Overall to say I loved the film would not do my feelings for it justice. It is so exceptionally crafted, so fun and smart, and most of all it captivated me like few other films have in recent years. It truly is a magical experience, a must see and one of Scorsese’s best.
Hi out there! Did everyone have a good Thanksgiving? I know I did. Now, I know that some people will say that this has been a disappointing year in entertainment. Steve Carrell left the Office, Whitney Cummings got a sitcom, and — while I’ve truly loved a handful of films this year, it’s hard to ignore the fact that 2011 has yet to produce anything close to a Black Swan, A King’s Speech, or even a Social Network. Instead, the best films of the year have been ignored by both audiences and critics while good but definitely flawed films like J. Edgar are being touted as being the best was can hope for. Even Pixar failed to tug at our heart-strings this year.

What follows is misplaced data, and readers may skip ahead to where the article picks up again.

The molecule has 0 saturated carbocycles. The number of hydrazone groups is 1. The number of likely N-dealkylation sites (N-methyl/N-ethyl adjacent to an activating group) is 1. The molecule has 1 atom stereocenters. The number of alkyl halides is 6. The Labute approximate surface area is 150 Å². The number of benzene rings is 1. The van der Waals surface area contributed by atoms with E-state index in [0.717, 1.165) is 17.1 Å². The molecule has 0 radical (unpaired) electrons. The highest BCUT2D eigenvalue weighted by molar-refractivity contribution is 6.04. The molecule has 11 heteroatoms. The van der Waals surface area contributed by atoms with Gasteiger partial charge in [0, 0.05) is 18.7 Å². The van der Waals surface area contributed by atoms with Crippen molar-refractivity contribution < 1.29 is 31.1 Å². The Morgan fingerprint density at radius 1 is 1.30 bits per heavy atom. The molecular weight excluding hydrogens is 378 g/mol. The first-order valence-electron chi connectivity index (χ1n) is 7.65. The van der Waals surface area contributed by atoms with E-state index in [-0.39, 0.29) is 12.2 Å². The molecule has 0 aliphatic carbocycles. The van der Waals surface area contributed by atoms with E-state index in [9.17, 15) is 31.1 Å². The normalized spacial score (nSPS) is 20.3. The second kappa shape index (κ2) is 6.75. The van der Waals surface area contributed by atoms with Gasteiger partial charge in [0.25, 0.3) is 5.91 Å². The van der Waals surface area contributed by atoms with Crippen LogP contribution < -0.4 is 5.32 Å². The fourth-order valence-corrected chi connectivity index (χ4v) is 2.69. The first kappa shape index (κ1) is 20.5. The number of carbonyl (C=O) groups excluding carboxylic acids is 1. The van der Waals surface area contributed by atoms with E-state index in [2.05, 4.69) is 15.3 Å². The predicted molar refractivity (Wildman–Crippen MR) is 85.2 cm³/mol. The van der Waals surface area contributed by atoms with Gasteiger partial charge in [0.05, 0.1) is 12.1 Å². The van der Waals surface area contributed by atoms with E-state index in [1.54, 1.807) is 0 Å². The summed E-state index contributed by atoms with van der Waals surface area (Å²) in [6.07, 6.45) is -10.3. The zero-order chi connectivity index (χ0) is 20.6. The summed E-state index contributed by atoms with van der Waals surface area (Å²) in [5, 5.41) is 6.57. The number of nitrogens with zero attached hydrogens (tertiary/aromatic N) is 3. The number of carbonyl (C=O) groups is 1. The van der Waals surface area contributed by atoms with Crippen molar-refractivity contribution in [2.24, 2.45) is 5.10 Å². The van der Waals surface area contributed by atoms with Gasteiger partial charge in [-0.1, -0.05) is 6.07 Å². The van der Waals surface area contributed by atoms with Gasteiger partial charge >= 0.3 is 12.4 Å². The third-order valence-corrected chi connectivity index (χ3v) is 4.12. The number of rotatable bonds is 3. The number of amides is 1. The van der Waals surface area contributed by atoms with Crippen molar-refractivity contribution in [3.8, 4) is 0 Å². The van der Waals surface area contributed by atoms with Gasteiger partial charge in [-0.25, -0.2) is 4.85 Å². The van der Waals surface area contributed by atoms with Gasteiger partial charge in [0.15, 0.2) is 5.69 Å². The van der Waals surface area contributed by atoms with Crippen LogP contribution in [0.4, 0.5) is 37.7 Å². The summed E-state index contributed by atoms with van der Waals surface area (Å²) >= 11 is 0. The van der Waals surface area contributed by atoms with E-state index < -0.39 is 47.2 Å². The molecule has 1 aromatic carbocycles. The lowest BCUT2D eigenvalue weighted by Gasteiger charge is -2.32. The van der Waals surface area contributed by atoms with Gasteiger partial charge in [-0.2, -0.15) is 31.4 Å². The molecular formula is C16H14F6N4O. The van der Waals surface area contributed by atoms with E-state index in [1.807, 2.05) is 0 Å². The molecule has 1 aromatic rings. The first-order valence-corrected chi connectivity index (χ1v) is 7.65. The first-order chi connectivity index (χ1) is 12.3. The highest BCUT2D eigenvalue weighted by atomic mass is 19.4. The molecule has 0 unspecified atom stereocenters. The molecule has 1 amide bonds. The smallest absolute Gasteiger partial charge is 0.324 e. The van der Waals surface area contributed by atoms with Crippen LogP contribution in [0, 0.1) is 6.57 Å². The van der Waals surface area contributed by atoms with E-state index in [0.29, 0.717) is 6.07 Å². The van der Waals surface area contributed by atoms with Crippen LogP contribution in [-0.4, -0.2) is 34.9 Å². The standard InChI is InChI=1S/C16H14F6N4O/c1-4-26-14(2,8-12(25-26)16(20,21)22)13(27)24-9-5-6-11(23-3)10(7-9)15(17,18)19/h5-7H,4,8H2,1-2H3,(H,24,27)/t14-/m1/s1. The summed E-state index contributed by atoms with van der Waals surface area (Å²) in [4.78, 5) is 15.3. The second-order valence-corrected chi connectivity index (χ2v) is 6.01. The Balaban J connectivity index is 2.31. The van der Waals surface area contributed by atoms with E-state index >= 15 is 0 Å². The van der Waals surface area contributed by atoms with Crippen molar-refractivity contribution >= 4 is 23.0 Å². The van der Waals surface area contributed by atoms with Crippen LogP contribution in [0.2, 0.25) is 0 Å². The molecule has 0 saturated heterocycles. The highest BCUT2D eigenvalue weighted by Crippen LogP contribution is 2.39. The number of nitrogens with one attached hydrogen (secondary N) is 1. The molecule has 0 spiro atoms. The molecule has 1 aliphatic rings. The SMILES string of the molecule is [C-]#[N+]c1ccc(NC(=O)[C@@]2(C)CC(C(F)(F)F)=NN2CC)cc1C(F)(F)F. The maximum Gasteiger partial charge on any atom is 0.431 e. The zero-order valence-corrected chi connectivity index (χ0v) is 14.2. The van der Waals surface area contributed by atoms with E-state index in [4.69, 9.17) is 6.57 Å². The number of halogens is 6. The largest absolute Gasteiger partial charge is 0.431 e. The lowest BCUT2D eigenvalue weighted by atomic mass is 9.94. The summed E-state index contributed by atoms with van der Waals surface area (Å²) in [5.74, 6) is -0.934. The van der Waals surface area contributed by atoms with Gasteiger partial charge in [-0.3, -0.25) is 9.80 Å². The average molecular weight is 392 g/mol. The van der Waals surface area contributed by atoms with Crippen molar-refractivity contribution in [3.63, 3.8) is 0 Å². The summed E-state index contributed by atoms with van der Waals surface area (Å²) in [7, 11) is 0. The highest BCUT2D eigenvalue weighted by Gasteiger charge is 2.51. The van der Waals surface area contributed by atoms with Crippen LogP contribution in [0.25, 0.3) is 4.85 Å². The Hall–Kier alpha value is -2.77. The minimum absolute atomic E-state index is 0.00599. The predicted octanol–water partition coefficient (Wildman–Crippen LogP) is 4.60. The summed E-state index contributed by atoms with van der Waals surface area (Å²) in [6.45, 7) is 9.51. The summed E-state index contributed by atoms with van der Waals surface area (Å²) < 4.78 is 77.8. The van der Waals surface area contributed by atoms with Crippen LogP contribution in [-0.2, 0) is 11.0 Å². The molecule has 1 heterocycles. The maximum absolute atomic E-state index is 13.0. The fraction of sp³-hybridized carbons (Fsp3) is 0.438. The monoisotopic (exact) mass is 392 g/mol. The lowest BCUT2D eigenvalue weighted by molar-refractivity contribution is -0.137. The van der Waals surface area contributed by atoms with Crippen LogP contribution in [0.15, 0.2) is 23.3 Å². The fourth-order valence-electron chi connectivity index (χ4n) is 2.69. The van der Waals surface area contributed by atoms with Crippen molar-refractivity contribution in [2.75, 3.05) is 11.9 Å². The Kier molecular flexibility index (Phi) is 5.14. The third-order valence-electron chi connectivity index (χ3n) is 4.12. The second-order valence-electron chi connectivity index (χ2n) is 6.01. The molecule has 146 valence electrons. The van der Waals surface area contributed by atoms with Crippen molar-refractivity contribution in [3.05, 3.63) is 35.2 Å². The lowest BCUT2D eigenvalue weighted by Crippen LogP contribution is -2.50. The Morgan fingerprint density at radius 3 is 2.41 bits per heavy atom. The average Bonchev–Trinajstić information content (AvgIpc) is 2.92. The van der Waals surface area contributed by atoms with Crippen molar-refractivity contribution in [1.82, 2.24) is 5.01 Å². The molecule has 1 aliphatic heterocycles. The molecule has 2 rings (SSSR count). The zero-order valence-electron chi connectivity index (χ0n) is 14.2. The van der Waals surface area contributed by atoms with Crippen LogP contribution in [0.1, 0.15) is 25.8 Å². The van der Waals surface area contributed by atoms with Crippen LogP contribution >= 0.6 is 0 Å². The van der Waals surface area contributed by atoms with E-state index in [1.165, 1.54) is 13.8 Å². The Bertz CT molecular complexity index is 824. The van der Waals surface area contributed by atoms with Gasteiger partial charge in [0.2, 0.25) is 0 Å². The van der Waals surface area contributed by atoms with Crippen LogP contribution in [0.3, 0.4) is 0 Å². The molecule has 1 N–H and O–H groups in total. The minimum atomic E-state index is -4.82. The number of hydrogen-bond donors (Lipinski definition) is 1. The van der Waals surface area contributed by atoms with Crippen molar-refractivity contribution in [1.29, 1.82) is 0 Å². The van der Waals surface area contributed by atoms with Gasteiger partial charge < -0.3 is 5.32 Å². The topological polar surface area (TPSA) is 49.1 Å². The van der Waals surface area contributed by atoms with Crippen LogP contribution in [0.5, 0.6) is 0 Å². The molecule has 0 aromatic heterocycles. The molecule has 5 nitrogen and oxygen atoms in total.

However, I think we’re running the danger of giving too quickly into negativity when it comes to considering 2011. No, 2011 is no 2010. But there’s still a lot to be thankful for and below are just 10 examples of some things that, as 2011 reaches its conclusion, I’m thankful for.
9) The time I have left with Community.
With The Office current flailing about in its attempts to establish a consistent post-Carrell identity, I have a new favorite sitcom and its name is Community. Now in its third season, Community has truly hit its stride and Joel McHale is, of course, to die for. So, naturally, Community has been yanked from the mid-season schedule while NBC continues to heavily promote shows like Whitney. This is indeed the darkest timeline but I know that I will continue to tweet things like #savecommunity, #6seasonsandamovie, and #NBCSucks for as long as it takes.
8 ) A second season of Game of Thrones